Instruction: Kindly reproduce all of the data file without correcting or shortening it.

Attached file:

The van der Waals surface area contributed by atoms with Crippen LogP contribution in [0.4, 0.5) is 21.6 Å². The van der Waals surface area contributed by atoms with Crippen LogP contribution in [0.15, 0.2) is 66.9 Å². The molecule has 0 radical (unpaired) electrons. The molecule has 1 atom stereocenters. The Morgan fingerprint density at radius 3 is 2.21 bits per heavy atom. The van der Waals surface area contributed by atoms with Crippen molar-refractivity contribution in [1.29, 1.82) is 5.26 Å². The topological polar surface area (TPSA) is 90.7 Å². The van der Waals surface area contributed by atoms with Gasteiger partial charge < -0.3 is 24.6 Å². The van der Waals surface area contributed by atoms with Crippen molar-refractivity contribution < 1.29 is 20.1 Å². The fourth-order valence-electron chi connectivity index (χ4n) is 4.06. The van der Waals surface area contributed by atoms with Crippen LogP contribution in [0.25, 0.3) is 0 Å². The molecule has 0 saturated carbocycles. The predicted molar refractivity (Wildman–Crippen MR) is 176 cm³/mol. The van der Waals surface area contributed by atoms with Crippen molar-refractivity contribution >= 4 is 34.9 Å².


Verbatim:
The van der Waals surface area contributed by atoms with Crippen LogP contribution in [0.4, 0.5) is 21.6 Å². The van der Waals surface area contributed by atoms with Crippen LogP contribution in [0.15, 0.2) is 66.9 Å². The molecule has 0 radical (unpaired) electrons. The molecule has 1 atom stereocenters. The Morgan fingerprint density at radius 3 is 2.21 bits per heavy atom. The van der Waals surface area contributed by atoms with Crippen molar-refractivity contribution in [1.29, 1.82) is 5.26 Å². The topological polar surface area (TPSA) is 90.7 Å². The van der Waals surface area contributed by atoms with Gasteiger partial charge < -0.3 is 24.6 Å². The van der Waals surface area contributed by atoms with Crippen molar-refractivity contribution < 1.29 is 20.1 Å². The fourth-order valence-electron chi connectivity index (χ4n) is 4.06. The van der Waals surface area contributed by atoms with Crippen LogP contribution in [0.25, 0.3) is 0 Å². The molecule has 0 saturated carbocycles. The predicted molar refractivity (Wildman–Crippen MR) is 176 cm³/mol. The van der Waals surface area contributed by atoms with Crippen molar-refractivity contribution >= 4 is 34.9 Å².